Hoppe and Block on Immigration

Hans-Hermann Hoppe and Walter Block are our two greatest living libertarian intellectuals.  Naturally, they agree with each other on 99% of topics within libertarianism, because they are both geniuses starting from the same foundational principles, who rigorously apply them all the way to their limits. These two men are the most libertarian of libertarians.

But they do not agree with each other on everything.

If these two titans of libertarianism disagree about a topic, then that surely must be the hardest topic in the whole of libertarianism!  It is such a difficult topic that even these two geniuses have completely opposite positions on it.

It is worth remembering this when us mere mortals are discussing this topic.  Whether you agree with Hoppe or Block, do not claim to be more libertarian than someone with the opposite view.  Do not claim that your own position is the only principled one.  It is a hard topic.  We are all doing our best to apply libertarian principles correctly and, like Hoppe and Block, we are reaching different conclusions.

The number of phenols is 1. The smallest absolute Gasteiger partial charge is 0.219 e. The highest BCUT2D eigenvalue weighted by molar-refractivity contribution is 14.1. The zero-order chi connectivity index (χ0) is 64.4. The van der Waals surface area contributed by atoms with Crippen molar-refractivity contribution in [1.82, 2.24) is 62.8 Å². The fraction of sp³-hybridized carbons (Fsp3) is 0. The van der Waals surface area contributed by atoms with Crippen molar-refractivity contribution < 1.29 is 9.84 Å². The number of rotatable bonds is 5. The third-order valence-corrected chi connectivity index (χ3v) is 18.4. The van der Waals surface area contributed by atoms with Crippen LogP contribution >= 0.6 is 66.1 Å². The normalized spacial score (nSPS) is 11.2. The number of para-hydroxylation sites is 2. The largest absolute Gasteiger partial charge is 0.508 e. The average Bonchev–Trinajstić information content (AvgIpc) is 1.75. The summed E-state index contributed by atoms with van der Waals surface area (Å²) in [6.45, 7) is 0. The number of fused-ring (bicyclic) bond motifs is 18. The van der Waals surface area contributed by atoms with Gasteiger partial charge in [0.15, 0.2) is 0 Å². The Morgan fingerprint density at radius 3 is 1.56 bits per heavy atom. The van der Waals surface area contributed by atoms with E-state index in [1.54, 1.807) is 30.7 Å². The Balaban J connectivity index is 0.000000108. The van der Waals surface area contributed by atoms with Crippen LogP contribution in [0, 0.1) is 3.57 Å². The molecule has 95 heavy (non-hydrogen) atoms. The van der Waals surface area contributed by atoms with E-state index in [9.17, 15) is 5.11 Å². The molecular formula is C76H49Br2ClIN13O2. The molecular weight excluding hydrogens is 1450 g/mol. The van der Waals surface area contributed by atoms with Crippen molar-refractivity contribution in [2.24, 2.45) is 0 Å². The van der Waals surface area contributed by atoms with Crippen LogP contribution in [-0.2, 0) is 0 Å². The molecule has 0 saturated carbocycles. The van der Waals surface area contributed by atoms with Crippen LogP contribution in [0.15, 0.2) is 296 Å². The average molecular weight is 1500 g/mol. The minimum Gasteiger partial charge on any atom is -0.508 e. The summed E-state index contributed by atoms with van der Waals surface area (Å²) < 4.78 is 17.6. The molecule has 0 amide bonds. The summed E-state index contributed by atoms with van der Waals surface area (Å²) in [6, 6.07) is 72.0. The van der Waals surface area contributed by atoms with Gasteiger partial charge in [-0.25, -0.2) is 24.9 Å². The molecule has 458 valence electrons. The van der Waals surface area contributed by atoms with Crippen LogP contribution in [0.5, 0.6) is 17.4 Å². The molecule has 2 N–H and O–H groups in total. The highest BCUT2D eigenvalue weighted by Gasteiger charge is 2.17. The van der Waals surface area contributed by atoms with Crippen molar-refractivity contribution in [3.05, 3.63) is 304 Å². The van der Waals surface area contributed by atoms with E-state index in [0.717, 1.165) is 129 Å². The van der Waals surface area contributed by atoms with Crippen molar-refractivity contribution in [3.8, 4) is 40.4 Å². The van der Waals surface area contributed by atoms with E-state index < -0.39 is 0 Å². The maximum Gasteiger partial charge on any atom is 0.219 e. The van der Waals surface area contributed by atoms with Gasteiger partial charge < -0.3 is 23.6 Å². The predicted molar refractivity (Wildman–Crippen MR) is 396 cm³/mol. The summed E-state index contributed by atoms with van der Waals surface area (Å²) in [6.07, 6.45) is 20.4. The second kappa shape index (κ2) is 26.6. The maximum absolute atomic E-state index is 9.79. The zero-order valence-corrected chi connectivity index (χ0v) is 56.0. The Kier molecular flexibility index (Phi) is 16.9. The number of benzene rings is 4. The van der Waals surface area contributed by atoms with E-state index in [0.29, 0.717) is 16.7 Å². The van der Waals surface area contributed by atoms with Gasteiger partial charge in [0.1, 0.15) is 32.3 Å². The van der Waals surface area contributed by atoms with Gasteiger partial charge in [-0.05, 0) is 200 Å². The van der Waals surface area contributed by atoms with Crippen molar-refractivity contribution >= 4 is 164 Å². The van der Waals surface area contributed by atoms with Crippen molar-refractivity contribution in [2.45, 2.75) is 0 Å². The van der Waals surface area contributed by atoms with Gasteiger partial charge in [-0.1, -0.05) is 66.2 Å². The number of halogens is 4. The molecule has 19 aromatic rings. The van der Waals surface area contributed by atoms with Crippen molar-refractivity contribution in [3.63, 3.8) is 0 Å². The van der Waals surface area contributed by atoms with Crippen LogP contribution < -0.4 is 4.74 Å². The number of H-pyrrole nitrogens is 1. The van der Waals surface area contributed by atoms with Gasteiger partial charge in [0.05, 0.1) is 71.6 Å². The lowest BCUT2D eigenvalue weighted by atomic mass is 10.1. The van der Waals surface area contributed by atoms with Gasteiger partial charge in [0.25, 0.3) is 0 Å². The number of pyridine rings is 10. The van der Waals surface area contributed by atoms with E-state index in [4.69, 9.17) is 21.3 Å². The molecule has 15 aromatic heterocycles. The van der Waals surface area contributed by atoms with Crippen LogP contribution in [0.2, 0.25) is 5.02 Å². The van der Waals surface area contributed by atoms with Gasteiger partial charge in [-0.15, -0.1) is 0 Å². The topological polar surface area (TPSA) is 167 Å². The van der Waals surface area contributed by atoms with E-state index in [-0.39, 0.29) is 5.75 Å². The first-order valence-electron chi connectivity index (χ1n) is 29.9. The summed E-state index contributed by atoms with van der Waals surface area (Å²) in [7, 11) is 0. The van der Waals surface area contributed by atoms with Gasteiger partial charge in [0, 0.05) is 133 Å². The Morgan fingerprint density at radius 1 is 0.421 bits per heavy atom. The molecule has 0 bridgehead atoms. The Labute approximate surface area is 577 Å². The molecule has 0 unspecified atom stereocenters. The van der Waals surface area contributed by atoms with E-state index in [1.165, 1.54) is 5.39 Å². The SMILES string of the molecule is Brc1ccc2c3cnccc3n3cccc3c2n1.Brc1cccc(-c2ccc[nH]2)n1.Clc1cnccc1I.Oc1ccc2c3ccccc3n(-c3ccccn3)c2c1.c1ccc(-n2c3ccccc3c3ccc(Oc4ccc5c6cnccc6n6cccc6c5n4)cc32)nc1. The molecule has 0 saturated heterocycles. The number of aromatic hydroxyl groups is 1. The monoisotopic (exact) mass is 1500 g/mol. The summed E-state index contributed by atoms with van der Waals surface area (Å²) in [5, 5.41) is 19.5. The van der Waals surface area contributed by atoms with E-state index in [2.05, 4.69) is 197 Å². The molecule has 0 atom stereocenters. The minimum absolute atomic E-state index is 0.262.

So… what is the topic?  The hardest topic in libertarianism…


Walter Block takes the more traditional open borders or free immigration position.

Hans-Hermann Hoppe thinks free immigration is actually forced integration, and that therefore a restricted immigration position is the correct one for libertarians.

Which side are you on?

Here are a couple of useful overviews by Jeff Deist:

The Block-Hoppe debate started when the following two papers were published together in the Journal of Libertarian Studies:

The debate continued. Here are four subsequent pieces by Hoppe:

And here are four subsequent pieces by Block:

P.S. The mentor of both Hoppe and Block was Murray Rothbard, the godfather of modern libertarianism.  Rothbard was in favour of open borders his whole life… until 1994, a year before his death, when he changed his mind!  Hoppe’s argument convinced Rothbard to switch sides… that is why Block refers to “Rothbard II” in the title of his 2011 paper.